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Kris Dunn could be one of the safer lottery picks but does he fit well with the Nuggets?

Dan Fatigato Avatar
May 24, 2016


Up until the NBA draft on June 23, the BSN Nuggets staff will review first-round prospects the Nuggets may target. We’ll look at their skill set, the role they will play in the league and how they could potentially fit in Denver.

Kris Dunn, G, Providence

Providence’s Kris Dunn is the latest example of the increasingly rare four-year college player near the top of the NBA draft. He is classified officially as a junior due to a medical redshirt season, but he’s 22-years-old, the usual age of a college senior.

The prevailing logic can be pretty cold on seasoned prospects like Dunn  since they will be 25-27 years old by the time their rookie contract is up. Front offices have to weigh the benefits of college experience versus the siren song of the 19 or 20-year-old prospect whose ceiling is higher.

Look to the Northwest Division and you’ll see two great examples of four-year college guards that are lighting up the NBA. Portland’s Damian Lillard and CJ McCollum are both guards that bore fruit quickly, especially Lillard, as they entered the league fully formed and with defined skill-sets. Portland now boasts one of the top backcourts in the league, and it still doesn’t appear Lillard is at his ceiling despite his age. Whichever team selects Dunn will be looking for a similarly immediate impact.

It’s not crazy to expect Dunn to deliver comparable production. The 6-foot-3 Dunn earned back-to-back Big East Player of the Year honors in a quality conference, thanks to his stellar performance on both ends of the court. He boasts an all-around game with averages of 16.4 points, 5.3 rebounds, 6.2 assists and 2.5 steals per game his redshirt junior season and is a natural leader on the floor. With Dunn running the point, Providence was ranked in the Associated Press top-25 poll each of the last two seasons, reaching a high-water mark of No. 8 in 2015-16. Prior to 2014, the school hadn’t been ranked since 2003-04.

Dunn shot a tidy 35 percent from three throughout his college career, shot 37 percent from deep his junior year, and nearly a quarter of his field goal attempts came from beyond the arc last season. His wingspan at 6’9” and overall athleticism are good news for Dunn at the next level.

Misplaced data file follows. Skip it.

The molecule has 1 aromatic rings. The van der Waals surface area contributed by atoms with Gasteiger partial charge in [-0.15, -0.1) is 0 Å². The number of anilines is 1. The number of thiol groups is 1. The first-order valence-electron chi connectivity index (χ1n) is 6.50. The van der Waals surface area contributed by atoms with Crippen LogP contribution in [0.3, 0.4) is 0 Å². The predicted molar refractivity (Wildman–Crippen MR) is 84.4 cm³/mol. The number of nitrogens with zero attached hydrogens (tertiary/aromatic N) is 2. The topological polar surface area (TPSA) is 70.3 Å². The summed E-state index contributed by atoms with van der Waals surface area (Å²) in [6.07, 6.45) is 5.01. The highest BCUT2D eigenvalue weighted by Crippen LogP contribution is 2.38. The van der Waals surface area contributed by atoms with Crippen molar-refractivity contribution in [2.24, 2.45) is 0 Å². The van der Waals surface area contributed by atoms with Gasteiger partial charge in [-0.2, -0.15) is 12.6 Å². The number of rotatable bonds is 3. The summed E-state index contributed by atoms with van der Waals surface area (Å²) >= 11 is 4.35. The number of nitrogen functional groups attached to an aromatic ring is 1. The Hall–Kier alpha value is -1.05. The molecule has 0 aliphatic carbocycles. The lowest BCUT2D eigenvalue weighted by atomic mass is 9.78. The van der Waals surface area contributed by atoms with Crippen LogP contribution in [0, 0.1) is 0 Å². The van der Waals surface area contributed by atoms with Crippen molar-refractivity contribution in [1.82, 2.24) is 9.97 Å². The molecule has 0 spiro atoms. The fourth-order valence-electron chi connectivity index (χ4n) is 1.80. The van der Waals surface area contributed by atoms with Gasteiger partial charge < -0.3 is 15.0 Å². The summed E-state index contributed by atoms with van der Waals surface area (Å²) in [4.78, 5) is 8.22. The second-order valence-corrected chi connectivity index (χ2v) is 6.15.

It’s almost essential to possess a dynamic offensive point guard in 2016; it’s even better if that player can lock down opposing star points. Dunn has the potential and measurables to be a defensive stalwart at the point but his technique needs work. Here, he negotiated switches, fights through screens and nearly forces a turnover against Villanova.

Dunn is quick enough to keep ball handlers in front of him and his size and fluidity help him navigate screens without losing his man. He has quick hands, strong instincts and his length propelled him to fifth in the NCAA in steals his junior year. At the pro level, Dunn will need to clean up his turnovers and work on his long-range consistency, as he tends to go cold at times. He’ll also need to hone that natural leadership and garner the respect of much more talented teammates at the next level. Providence is a long way from the NBA.

On offense, Dunn shines in transition, where his speed, vision, and leaping ability tend to create game-shifting highlight plays. Anyone watching Russell Westbrook in the Western Conference Finals understands how a fast-break flush can rip an opponent’s heart out.

He’s confident and potent in the pick-and-roll and his length and quickness allow him to be effective either by getting past defenders and seeing over the top of them. Dunn passes the eye test and looks to be a good finisher at the rim, and although he shot just 47.7 percent from 2-point range last season, he has the skill set to elevate and finish over rim protectors.

That said, Dunn is one of the safer picks in the draft and can be an All-Star in the right situation.

Potential fit in Denver – The Nuggets likely will need a backup point guard since Jameer Nelson is an unknown commodity at this point and D.J. Augustine may leave in free agency. However, it’s not the biggest need for the Nuggets and you don’t draft a pure point guard in the top-10 without grooming him for a starting role.

Dunn however, might be an exception to the rule. He spent some time off-ball in college, especially his junior year with the emergence of sophomore Kyron Cartwright and Dunn could wind up playing some two at the next level. His best position, in my mind, is still at the one.

If all goes to plan for Denver, Emmanuel Mudiay will be their franchise point for a long time. The Nuggets need shooters on the wing and a stretch four, both skills that can be found elsewhere at No. 7 in this draft. A backup point guard can be had on the free-agent market.

Current projection – Dunn is currently being mocked anywhere from the 3rd-5th pick, but could drop, as USA Today’s Derek Bodner detailed here, if no one in the top-5 has a huge need at point guard. Denver would have to likely move up in a trade to acquire him, but given their other needs and the presence of Mudiay, I don’t see it happening.

Dunn is a natural leader who has great length and a classic point guard skill set. He may be one of the safer picks in the lottery. Credit: Getty



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